Using Technology to Deepen Democracy, Using Democracy to Ensure Technology Benefits Us All

Wednesday, May 15, 2013

Driverless Car Not As Prophesy But Allegory

This image adorns the cover of a recent issue of The Economist.  Of course, Google's driverless cars are no more going to Change Everything than Google's Glass is going to do so. But whatever its failure as a would-be prophetic burning bush, the retro-futural nostalgia of this image of a fit pink pastel privileged heteronomative couple in a fifties gas-guzzler streaming down a prinstinely clean well maintained stretch of uncongested highway surrounded by fresh foliage with the cloudy suggestion of a fanciful skyline in the horizon is a rather apt conjuration of the futurological fantasizing through which corporate-military discourse has peddled ruinous unsustainable plutocracy to generations of ever more impoverished, precarious and poisoned majorities in the aftermath of World War II. I must say the image provides another layer of metaphorical aptness -- though one deeply implicated in the fanciful futurological story I've already mentioned -- speaking to the self-congratulatory deregulatory austerian elites among the periodical's subscribers, careening down a road to nowhere, napping in the backseat or faces glued myopically to screens, all the while obliviously unaware that there is no one fucking driving the car! About the dreary apologia for catastrophic car culture represented by the futurological enthusiasm for driverless cars, do let me direct your attention to this earlier piece of mine.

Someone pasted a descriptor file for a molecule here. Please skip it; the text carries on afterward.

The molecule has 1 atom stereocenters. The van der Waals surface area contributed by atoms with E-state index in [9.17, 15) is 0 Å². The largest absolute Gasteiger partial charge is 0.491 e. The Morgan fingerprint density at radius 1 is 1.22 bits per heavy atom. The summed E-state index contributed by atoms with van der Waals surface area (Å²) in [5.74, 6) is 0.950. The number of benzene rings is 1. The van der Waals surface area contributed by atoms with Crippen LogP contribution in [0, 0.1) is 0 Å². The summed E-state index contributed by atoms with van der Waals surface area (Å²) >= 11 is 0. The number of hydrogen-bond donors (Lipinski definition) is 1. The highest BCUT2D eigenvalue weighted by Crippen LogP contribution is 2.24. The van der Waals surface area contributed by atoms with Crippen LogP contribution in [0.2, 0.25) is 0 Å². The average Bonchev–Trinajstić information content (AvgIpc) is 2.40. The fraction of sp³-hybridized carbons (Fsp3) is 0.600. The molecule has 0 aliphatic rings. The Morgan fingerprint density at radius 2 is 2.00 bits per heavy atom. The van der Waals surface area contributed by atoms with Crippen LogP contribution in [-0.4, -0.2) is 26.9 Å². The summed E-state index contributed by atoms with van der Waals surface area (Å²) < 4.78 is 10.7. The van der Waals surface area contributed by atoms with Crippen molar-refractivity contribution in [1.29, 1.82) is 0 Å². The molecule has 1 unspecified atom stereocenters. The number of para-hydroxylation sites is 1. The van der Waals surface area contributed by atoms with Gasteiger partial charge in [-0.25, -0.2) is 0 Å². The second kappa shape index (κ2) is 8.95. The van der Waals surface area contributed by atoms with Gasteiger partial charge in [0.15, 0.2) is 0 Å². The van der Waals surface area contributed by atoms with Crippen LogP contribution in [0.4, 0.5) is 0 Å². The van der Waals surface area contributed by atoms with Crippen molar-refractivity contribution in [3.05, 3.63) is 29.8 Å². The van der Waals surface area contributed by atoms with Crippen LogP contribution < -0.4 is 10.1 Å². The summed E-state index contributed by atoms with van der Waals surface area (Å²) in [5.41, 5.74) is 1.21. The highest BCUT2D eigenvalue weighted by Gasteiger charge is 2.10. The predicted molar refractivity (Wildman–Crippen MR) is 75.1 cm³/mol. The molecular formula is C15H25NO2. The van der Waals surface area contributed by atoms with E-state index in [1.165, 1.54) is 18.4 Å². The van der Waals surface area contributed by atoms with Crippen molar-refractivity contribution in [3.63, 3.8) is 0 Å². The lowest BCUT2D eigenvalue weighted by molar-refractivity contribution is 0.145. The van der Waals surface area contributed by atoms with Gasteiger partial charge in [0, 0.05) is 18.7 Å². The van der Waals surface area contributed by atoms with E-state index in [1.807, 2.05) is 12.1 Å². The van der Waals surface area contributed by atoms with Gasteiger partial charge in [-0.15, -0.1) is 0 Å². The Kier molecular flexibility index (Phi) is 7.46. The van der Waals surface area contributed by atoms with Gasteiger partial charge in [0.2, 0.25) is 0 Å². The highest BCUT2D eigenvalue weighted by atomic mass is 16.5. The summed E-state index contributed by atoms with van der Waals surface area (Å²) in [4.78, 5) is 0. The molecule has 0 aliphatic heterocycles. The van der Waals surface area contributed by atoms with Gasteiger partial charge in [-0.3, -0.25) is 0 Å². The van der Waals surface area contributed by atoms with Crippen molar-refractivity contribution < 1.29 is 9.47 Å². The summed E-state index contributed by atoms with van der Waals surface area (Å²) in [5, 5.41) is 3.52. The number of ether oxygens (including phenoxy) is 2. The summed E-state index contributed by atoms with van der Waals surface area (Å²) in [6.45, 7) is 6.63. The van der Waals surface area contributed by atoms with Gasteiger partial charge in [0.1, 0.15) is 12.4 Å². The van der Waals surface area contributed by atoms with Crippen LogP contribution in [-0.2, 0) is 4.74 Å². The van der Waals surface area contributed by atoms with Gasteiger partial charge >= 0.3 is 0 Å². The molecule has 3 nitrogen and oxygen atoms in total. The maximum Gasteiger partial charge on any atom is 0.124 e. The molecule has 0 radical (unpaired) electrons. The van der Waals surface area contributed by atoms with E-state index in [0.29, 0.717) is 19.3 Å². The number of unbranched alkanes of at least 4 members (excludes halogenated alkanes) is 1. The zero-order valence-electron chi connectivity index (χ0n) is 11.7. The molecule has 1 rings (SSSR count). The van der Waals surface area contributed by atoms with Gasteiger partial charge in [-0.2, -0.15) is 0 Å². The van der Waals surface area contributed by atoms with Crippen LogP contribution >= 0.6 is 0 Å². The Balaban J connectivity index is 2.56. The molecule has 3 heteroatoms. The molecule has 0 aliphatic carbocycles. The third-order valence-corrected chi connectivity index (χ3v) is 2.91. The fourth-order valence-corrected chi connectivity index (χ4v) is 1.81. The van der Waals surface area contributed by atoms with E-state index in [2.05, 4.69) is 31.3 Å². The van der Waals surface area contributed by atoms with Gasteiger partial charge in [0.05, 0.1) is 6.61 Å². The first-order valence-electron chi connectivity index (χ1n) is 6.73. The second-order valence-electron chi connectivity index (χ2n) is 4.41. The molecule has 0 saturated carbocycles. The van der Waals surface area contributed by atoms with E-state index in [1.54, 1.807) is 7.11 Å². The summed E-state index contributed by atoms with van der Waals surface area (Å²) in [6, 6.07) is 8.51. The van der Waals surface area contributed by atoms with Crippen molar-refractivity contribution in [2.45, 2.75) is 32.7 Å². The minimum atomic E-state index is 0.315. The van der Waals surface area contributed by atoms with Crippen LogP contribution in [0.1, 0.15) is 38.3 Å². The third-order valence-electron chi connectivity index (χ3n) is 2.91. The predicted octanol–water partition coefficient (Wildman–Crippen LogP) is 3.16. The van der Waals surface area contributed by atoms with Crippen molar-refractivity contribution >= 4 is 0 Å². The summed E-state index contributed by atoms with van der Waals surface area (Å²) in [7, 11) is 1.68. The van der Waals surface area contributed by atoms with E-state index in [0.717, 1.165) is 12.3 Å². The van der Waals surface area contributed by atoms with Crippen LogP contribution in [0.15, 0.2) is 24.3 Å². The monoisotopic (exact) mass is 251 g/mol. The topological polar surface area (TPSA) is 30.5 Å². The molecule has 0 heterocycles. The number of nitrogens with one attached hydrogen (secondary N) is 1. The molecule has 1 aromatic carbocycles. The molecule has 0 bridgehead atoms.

1 comment:

jimf said...

A sight to take your breath away.

On a highway, or a road along the levee
Performance is sweeter
Nothing can beat her
Life is completer in a Chevy

Hey, you know, this gives me an idea:
(If it works for Audrey, why not Dinah too?)